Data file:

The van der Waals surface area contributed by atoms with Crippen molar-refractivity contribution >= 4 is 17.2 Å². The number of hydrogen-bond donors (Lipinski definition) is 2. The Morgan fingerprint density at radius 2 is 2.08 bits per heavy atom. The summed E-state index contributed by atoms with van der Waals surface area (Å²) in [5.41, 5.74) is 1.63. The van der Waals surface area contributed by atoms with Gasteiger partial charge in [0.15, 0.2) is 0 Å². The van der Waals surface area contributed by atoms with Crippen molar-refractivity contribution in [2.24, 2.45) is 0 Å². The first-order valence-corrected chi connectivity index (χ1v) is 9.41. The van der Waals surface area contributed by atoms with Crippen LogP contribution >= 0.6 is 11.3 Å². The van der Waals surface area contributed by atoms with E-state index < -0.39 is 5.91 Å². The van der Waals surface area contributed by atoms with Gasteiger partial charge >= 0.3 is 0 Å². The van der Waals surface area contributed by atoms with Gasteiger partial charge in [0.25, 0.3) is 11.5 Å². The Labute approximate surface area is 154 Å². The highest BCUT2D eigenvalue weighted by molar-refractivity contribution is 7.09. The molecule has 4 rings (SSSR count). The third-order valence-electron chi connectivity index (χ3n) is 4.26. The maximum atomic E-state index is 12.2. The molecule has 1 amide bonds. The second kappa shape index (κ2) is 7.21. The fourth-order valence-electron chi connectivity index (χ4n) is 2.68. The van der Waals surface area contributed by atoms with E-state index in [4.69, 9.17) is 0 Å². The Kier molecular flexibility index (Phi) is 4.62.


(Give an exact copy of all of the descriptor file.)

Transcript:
The van der Waals surface area contributed by atoms with Crippen molar-refractivity contribution >= 4 is 17.2 Å². The number of hydrogen-bond donors (Lipinski definition) is 2. The Morgan fingerprint density at radius 2 is 2.08 bits per heavy atom. The summed E-state index contributed by atoms with van der Waals surface area (Å²) in [5.41, 5.74) is 1.63. The van der Waals surface area contributed by atoms with Gasteiger partial charge in [0.15, 0.2) is 0 Å². The van der Waals surface area contributed by atoms with Crippen molar-refractivity contribution in [2.24, 2.45) is 0 Å². The first-order valence-corrected chi connectivity index (χ1v) is 9.41. The van der Waals surface area contributed by atoms with Crippen LogP contribution >= 0.6 is 11.3 Å². The van der Waals surface area contributed by atoms with E-state index < -0.39 is 5.91 Å². The van der Waals surface area contributed by atoms with Gasteiger partial charge >= 0.3 is 0 Å². The van der Waals surface area contributed by atoms with Gasteiger partial charge in [0.25, 0.3) is 11.5 Å². The Labute approximate surface area is 154 Å². The highest BCUT2D eigenvalue weighted by molar-refractivity contribution is 7.09. The molecule has 4 rings (SSSR count). The third-order valence-electron chi connectivity index (χ3n) is 4.26. The maximum atomic E-state index is 12.2. The molecule has 1 amide bonds. The second kappa shape index (κ2) is 7.21. The fourth-order valence-electron chi connectivity index (χ4n) is 2.68. The van der Waals surface area contributed by atoms with E-state index in [4.69, 9.17) is 0 Å². The Kier molecular flexibility index (Phi) is 4.62.